In addition to different venues, we played at a lot of parties. Paul and I hosted at least one huge party a year, often two. There were usually over a hundred people that came. I liked to count heads the next day with the help of everyone who camped. Now, I try to remember to put out a guest book. In Stephentown, we had a slightly raised stage in the back yard facing, but set back from, the firepit. Everyone was welcome as long as they followed the rules which were few and for safety reasons only. I love that I always meet at least one new person at every party I throw. Some of them end up being close friends, and some of our friends met each other at those parties and became fast friends or even lovers. They were always potluck with an amazing assortment of food. One woman from Tanzania brought a small carrot salad to a party and labeled it “HOT.” She wasn’t kidding either. I like spicy foods and could only take a tiny taste. It was delicious, though. She was the person who gave me a San Pedro cactus to grow. It is said to be the South American cousin to peyote, which I loved. I still have it but have never tried it yet. Another friend always brought and still does bring pizza. He arrives late after most of the other food is gone, sometimes even the next day, and is always a welcome sight.
Because there were so many people from so many walks of life, there was usually some kind of drama. There was always at least one fight between neighbors and, even though the electric music was turned off by eleven pm, usually the police were called. One time, I had to physically restrain one young man who was so drunk, it was a miracle he could even stand up. He kept walking over to the blazing bonfire, swaying and stumbling. One of our neighbors had recently had a party where someone fell into the fire and was severely burned, and I was determined that wouldn’t happen at mine. After warning him too many times, I finally put a chair behind him, pushed him into it and threatened to tie him to it, if he didn’t stay put. Then, I assigned someone to watch. I’ve often said, “I may be little and quiet, but you don’t want to mess with me.”
Justin and his friends loved to torment the drunks. It was even more fun for them if someone was tripping. Unfortunately, some of the men egged them on. I guess they were reliving their childhoods, but for me it was stressful. At one party, he and his friend Bruce were playing a game of jumping out of the dark bushes brandishing water guns and freaking people out. I was singing on stage at the time when someone ran up and told me that the cops wanted to talk to me right away. When I went out front, they had these two scared looking boys. The other boy was my friend Caroline’s son. These two were constantly making trouble together. Apparently, they had jumped out at the cops with the water guns thinking it would be funny. The cops, having drawn their guns, didn’t find it funny at all, neither did we. They threatened to shut down the party, but once again I was able to talk my way out of it. It wasn’t the first or last time that both Caroline and I screamed at these two. I guess the police saw that the issue was being dealt with appropriately.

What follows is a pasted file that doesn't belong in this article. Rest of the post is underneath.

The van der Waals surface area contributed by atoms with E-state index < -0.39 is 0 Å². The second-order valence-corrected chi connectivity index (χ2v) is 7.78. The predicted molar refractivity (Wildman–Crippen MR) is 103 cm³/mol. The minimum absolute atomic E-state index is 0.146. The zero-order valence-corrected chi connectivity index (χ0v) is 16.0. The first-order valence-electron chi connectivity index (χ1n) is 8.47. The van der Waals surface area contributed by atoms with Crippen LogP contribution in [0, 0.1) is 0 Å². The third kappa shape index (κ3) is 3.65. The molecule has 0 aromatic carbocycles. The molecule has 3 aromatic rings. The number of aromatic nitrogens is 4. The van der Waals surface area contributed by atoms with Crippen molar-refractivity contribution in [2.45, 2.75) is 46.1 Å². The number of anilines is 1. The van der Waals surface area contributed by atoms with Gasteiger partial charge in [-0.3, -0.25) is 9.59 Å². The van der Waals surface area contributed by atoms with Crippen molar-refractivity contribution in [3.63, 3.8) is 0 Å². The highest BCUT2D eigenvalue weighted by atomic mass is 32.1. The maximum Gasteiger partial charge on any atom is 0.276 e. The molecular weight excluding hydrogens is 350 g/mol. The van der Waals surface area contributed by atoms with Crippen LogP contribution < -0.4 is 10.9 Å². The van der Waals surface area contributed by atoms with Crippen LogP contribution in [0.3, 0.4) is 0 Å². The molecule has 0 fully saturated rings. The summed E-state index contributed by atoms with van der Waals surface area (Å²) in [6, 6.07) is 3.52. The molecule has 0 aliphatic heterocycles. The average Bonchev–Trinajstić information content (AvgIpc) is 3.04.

I’ve always loved the day after the parties. Often, we’d have campers who woke up early, or never went to bed at all, and stoked up the fire outside. Then, I’d make pancakes and coffee, and we’d sit outside playing more music as everyone eventually wandered off home. I saw many sunrises in those days. It’s always been hard for me to leave a party, especially if there’s jamming going on. I think that jamming is the best way to keep growing musically. I understand the difference between practicing and jamming and know that both are equally important. Nowadays, I make myself visit at parties before launching into the music. I realized that I never socialized, and once I start playing music, that’s usually where I’ll stay.
In the 1980s, there were always Halloween parties with a band jammed into someone’s living room. The costumes at these parties were so creative. One guy came with blown up rubber gloves attached all over his body. He was a “hand job.” Paul and I worked hard on our costumes every year. One year, he decided to be a punk and had me gel his long hair up into a spike. I had to use a cardboard cone to hold it up. It was so tall, he had to lay down in the back of the station wagon to get to the party. Another year, he went as a Pancho Villa character with an ammunition belt across his chest filled with joints. Then, he hit on a theme of being a businessman every year. He dressed as a nun in a business suit and was a “nun of your business.” He even shaved for that costume. That year, I was the night sky. One time, he had me sew a tennis ball encased in layers of nylon stocking onto the outside of his suit pants and went as “E.T. the Extra Testicle (the businessman with more balls). He had a briefcase with an enormous screw inside and threatened to “screw” everyone over. His costumes often involved a pun. Mine were elaborate but a little more sedate, though not always. I was a nuclear family with extra arms and legs and a hideous face attached to my head. I was also a Japanese Beatle. I wore a kimono and put my long hair up in a bun with chopsticks sticking through. I wore an old wire cage without the bottom that rested on my shoulders. Pictures of each of the Beatles were on the four sides. I miss those days of endless parties. It seems as though many of my friends have gotten old before their time while I refuse to let myself be old in that way.